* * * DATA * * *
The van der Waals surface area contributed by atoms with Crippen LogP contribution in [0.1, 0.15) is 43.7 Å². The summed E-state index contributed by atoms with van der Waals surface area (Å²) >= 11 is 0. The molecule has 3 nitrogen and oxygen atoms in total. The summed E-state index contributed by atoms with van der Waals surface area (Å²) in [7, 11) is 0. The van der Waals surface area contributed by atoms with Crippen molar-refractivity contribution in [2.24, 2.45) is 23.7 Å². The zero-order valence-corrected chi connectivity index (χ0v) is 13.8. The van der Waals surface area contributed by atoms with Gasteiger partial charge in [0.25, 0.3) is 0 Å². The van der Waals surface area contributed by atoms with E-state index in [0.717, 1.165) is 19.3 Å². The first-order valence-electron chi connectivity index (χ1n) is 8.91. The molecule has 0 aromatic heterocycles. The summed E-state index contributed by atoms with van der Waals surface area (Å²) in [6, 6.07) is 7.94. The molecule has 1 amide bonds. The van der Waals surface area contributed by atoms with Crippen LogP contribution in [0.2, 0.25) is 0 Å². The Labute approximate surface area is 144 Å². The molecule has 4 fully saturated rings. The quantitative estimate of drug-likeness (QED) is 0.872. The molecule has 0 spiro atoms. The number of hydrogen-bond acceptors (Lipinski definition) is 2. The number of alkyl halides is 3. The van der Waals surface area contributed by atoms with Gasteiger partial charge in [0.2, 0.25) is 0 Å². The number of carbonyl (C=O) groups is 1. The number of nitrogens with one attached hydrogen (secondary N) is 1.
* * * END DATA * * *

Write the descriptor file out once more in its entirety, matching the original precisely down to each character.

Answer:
The van der Waals surface area contributed by atoms with Crippen LogP contribution in [0.1, 0.15) is 43.7 Å². The summed E-state index contributed by atoms with van der Waals surface area (Å²) >= 11 is 0. The molecule has 3 nitrogen and oxygen atoms in total. The summed E-state index contributed by atoms with van der Waals surface area (Å²) in [7, 11) is 0. The van der Waals surface area contributed by atoms with Crippen molar-refractivity contribution in [2.24, 2.45) is 23.7 Å². The zero-order valence-corrected chi connectivity index (χ0v) is 13.8. The van der Waals surface area contributed by atoms with Gasteiger partial charge in [0.25, 0.3) is 0 Å². The van der Waals surface area contributed by atoms with E-state index in [0.717, 1.165) is 19.3 Å². The first-order valence-electron chi connectivity index (χ1n) is 8.91. The molecule has 0 aromatic heterocycles. The summed E-state index contributed by atoms with van der Waals surface area (Å²) in [6, 6.07) is 7.94. The molecule has 1 amide bonds. The van der Waals surface area contributed by atoms with Crippen LogP contribution in [0.2, 0.25) is 0 Å². The Labute approximate surface area is 144 Å². The molecule has 4 fully saturated rings. The quantitative estimate of drug-likeness (QED) is 0.872. The molecule has 0 spiro atoms. The number of hydrogen-bond acceptors (Lipinski definition) is 2. The number of alkyl halides is 3. The van der Waals surface area contributed by atoms with Gasteiger partial charge in [0.2, 0.25) is 0 Å². The number of carbonyl (C=O) groups is 1. The number of nitrogens with one attached hydrogen (secondary N) is 1.